French Open: Novak Djokovic says Rafael Nadal is Paris favourite
- Roland Garros, Paris
- 27 May - 10 June
- Live text commentaries on BBC Sport website from 10:00 BST; updates & commentary on BBC Radio 5 live, 5 live sports extra and online
Novak Djokovic admits Rafael Nadal is the favourite for the French Open - but is up for the challenge of completing a historic Grand Slam sweep in Paris.
The world number one is bidding to be the first man since Rod Laver in 1969 to hold all four major trophies.
But reigning champion Nadal is going for an unprecedented seventh title.
"He is always favourite here," said Djokovic. "This is an opportunity very few tennis players will get. I'm aware of that but accept it as a challenge."
Only Laver, twice, and Don Budge in 1938 have held all four major titles at the same time, both having completed the Grand Slam of all four in a single year.
"It makes me feel good about it, rather than feeling pressured and worried if something bad is going to happen. So I'm looking forward to that."
Third seed Roger Federer, who begins his challenge against Germany's Tobias Kamke, believes it is Nadal who will be making history at Roland Garros, rather than Djokovic.
"Rafa is the favourite for me," said Federer, the 2009 champion in Paris. "I think he has lost only two sets between Rome, Monte Carlo and Barcelona, so that's a pretty good start.
"Then he's playing for his seventh title, so no discussion. I know how incredible he can be here in Roland Garros. For me it would be Rafa, Novak, and me in third position."
Since Laver's 1969 achievement, only Pete Sampras, Federer and Nadal have had opportunities to complete a non-calendar year Grand Slam.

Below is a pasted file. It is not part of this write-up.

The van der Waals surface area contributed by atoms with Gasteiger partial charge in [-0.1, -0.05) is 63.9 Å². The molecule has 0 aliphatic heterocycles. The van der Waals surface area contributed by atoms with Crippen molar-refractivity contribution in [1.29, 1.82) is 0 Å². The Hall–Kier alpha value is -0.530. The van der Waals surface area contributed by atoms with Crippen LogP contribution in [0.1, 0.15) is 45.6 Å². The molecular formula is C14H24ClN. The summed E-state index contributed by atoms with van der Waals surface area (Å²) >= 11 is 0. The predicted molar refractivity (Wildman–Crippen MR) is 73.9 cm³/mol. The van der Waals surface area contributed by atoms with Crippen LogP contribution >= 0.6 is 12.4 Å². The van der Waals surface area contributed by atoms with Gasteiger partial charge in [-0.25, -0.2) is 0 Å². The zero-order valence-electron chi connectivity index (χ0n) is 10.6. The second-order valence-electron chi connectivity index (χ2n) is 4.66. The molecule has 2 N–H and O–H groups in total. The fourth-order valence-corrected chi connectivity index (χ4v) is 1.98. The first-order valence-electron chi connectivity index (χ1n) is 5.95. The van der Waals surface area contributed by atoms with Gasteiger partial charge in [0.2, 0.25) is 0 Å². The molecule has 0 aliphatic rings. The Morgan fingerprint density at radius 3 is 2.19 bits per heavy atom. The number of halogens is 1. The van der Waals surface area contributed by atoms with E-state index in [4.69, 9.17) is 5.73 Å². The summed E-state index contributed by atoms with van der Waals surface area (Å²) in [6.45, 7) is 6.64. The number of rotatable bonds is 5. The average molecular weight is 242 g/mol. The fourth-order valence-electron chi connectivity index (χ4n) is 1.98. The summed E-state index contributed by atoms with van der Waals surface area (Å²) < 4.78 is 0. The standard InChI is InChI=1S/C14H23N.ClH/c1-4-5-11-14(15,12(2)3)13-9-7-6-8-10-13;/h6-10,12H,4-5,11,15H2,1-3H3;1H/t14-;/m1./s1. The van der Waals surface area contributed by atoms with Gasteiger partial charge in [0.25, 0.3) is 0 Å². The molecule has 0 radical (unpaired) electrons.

Sampras lost to Jim Courier in the quarter-finals at Roland Garros in 1994; Federer lost to Nadal in the final at the 2006 and 2007 French Open while Nadal lost to David Ferrer in the quarter-finals at the 2011 Australian Open.
The Spaniard, who starts his defence against Italy's Simone Bolelli, said: "Every tournament is difficult but this one is not going to be more difficult because he [Djokovic] has already won three.
"When I went to Australia in 2011 with the chance to win four in a row, I felt zero extra pressure."
As for going one better than Bjorn Borg, with whom he currently shares the record in Paris, the second seed added: "I don't want to be more motivated because I am going for a seventh - it is always the same."
British number one Andy Murray, seeded fourth, insists he will take confidence from reaching the semi-finals last year, where he eventually succumbed to Nadal.
Murray, who faces Japan's Tatsuma Ito in round one in Paris, said: "I feel like to have a good run here I'll need to play good tennis, obviously. But last year definitely helped, because I also wasn't 100% healthy during the event last year.
"Providing I don't have any injuries like that and I play some good tennis, there's no reason why I can't have another great tournament."